When you click through from our site to a retailer and buy a product, we may earn affiliate commissions. This helps support our work, but does not affect what we cover or how, and it does not affect the price you pay.
No, you did not read it wrong! And No, I did not write it wrong!
Delhi hosted its 4th literature festival today, and I won’t blame you or anyone else if you didn’t know that something like this has been happening in the very Capital of our beloved country for the last three years (thanks to the poor marketing by the organizers, pfft!).
Well, let’s move on to the fest itself. The three-day affair is being held at Dilli Haat and sponsored by the big shots of the publishing world like Harper Collins, Penguin Random House, Speaking Tiger, and Om Books International.
Day 1 of the festival began with a panel discussion on the topic “Trends in Publishing.” The said panel consisted of eminent dignitaries such as Dr. Alexander Evans (Chargé d’Affaires to India), Anuj Bahri (CEO and Principal Agent, Red Ink), Ajay Mago (Publisher, Om Books International), Vaishali Mathur (Publisher, Penguin India), and Debashree Rakshit (Publisher, Harper Collins).
Vital impediments raised in the discussion were:
“Where does Indian Literature stand currently?”
Concerning this, Dr. Evans commented that India has ‘a fizzy environment’ when it comes to writing. As a result, the world is witnessing an eruption in the number of Indian literature being produced. The Publishers on the panel, too, added that they receive over 100 manuscripts daily, from which magnificent gems emerge. However, Mr. Bahri accurately pointed out that, these days, most writers create works with Bollywood in mind. Hence, most manuscripts end up being film scripts.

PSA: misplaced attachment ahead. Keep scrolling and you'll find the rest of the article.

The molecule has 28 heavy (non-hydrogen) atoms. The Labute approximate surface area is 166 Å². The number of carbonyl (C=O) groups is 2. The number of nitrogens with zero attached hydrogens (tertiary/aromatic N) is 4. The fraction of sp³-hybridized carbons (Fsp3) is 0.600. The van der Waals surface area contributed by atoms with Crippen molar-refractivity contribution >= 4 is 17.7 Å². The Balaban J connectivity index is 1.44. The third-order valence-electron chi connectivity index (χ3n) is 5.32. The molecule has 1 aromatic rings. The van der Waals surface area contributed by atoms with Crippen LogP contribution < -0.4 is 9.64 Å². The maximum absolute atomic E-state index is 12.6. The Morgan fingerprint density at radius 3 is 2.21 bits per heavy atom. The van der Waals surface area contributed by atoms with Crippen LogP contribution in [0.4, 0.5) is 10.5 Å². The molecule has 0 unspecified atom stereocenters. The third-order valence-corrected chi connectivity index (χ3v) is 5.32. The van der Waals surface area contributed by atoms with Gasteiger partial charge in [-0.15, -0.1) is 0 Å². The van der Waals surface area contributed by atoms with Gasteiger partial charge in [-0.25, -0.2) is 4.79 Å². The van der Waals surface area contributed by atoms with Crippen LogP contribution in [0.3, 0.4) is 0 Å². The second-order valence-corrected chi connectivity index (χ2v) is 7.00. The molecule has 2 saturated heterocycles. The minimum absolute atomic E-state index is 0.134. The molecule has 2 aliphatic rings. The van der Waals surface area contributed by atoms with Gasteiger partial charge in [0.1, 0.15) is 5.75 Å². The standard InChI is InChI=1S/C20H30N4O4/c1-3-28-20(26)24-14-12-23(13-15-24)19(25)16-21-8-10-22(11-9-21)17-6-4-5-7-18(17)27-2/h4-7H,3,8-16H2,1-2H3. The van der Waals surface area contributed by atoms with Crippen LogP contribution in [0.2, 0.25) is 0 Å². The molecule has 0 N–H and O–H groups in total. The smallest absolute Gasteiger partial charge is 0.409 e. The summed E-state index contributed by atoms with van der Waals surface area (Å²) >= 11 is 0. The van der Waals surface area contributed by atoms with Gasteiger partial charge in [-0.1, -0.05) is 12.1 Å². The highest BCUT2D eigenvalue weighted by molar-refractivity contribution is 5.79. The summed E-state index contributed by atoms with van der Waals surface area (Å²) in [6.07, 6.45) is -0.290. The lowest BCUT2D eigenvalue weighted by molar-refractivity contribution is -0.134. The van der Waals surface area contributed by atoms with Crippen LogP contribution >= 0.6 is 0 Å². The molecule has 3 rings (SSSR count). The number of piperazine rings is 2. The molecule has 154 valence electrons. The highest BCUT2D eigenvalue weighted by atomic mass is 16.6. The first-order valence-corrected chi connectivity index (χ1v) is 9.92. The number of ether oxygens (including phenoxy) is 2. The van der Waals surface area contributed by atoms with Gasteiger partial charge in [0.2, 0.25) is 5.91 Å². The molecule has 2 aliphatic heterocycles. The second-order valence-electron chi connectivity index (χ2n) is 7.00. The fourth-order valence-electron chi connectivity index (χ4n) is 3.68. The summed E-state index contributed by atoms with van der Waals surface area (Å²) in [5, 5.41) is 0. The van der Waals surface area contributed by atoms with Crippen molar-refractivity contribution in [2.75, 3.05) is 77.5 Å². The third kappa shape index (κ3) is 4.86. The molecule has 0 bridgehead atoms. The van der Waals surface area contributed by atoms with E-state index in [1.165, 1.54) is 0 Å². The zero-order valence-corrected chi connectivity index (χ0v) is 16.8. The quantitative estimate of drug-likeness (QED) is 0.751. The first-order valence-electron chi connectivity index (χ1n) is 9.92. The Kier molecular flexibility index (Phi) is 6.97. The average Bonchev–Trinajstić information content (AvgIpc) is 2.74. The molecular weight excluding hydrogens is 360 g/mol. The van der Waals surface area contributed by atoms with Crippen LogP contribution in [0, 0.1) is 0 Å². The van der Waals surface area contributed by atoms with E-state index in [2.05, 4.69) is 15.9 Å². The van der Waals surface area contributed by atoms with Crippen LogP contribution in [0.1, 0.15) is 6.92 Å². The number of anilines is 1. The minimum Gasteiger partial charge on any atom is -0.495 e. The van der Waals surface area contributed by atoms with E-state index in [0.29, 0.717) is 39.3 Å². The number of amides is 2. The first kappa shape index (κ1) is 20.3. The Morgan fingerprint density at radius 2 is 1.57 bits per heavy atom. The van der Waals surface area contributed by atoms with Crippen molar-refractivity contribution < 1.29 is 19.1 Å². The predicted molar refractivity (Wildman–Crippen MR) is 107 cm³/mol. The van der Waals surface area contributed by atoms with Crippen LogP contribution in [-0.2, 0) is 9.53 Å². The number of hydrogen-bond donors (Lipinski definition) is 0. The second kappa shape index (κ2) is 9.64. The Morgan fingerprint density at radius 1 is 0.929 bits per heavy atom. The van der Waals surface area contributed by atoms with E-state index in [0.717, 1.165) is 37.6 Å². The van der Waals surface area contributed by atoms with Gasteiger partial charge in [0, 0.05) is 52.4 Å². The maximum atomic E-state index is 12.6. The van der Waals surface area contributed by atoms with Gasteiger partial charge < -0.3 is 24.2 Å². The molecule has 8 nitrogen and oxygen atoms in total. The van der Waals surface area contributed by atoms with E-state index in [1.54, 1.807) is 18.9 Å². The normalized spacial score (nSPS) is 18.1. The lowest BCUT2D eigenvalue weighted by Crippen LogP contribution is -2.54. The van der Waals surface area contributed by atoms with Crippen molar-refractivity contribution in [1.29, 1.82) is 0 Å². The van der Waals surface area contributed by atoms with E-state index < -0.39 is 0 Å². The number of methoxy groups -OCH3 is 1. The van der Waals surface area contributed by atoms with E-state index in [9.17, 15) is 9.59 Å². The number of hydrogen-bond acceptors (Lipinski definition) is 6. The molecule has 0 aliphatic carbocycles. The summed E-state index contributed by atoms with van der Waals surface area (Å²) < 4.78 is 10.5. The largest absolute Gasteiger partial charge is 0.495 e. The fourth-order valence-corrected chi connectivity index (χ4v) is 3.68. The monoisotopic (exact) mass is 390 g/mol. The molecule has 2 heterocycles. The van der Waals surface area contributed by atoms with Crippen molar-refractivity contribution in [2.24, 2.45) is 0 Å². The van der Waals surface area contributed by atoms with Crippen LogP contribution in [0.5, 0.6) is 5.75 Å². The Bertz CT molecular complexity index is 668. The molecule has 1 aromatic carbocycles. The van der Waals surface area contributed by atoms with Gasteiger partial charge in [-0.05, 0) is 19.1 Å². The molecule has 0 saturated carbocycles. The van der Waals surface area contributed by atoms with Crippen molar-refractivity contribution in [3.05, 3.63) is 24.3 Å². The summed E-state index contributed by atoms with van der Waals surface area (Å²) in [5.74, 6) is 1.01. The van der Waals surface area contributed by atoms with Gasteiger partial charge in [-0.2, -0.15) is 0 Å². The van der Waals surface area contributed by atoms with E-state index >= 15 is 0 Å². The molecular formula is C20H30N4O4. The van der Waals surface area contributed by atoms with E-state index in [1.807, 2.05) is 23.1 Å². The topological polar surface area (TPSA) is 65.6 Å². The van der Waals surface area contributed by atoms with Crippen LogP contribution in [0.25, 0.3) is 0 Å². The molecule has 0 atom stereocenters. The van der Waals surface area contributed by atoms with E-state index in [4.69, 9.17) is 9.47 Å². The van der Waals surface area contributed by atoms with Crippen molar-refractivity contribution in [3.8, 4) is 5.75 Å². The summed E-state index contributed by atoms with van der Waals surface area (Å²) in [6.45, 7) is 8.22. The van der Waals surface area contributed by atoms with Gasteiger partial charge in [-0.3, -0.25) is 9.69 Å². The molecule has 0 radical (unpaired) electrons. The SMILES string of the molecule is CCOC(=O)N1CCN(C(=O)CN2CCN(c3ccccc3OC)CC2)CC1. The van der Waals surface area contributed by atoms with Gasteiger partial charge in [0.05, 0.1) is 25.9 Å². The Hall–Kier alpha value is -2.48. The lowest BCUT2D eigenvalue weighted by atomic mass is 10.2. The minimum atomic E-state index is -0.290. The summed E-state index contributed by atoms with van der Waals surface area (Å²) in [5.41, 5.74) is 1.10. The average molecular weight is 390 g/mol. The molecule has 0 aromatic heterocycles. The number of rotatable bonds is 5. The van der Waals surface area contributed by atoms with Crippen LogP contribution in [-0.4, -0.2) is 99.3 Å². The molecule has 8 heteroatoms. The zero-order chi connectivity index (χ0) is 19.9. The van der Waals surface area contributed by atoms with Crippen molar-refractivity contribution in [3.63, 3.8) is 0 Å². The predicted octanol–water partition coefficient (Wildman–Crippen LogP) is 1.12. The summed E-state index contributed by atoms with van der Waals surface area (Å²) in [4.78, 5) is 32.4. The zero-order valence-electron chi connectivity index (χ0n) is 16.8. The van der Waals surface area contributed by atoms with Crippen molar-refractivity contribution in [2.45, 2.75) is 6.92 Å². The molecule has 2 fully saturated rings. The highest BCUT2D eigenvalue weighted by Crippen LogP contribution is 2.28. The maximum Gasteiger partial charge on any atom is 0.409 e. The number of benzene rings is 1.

“Where are the readers coming from, and what are their preferences?”
Ms. Debashree Rakshit admits that a major percentage of the readership comes from the youth. Although there is a market for all genres, there is a greater appetite for fiction. Ms. Mathur credits the proliferation in the readership to the expansion in the mediums of accessing a literary text (eBooks, audiobooks, etc.).
“What is the need for a literary agent?”
An agent, for Mr. Bahri, is like a dam who sifts out the gems amongst the herd and polishes them. Although consulting agents is a new trend in India, none of the publication houses accept entries directly from the writers in the West. Although Harper Collins encourages direct submissions and helps the authors publish them, Penguin India gives precedence to those that have come through agents, as noted by their respective representatives.
“What is the future of translated texts?”
The task force unanimously agreed that translations would take Indian literature to a new scale altogether. Given that the translator puts their heart into their efforts and really owns the book to prevent things from getting lost in translation.
In the midst of the discussion, with the curiosity of a diplomat, Dr. Evans asked his fellow panelists if they can always spot a winner. The answer to this was that a good book will always remain a ‘good book’ and will indeed be spotted. The question is, by whom. While some may overlook its greatness, it will definitely find its place in the rightful publishing house.
The elaborate discussion was a truly enriching one for anyone zealous towards publishing and writing.
Don’t feel too bad if you missed out on the fantastic start, and there’s still time for you to catch the exciting upcoming events on the remaining two days starting from 02:00 pm.
The festival is an essential step towards making Delhi a city that is about something more than just food, catering to the many intellectuals who live here. Therefore, I hope organizers employ serious efforts towards improving their marketing strategies and expanding the scale to make it as majestic and august as the one convened at Jaipur.
So go on and treat your creative mind this weekend at the 4th Delhi Literature Festival!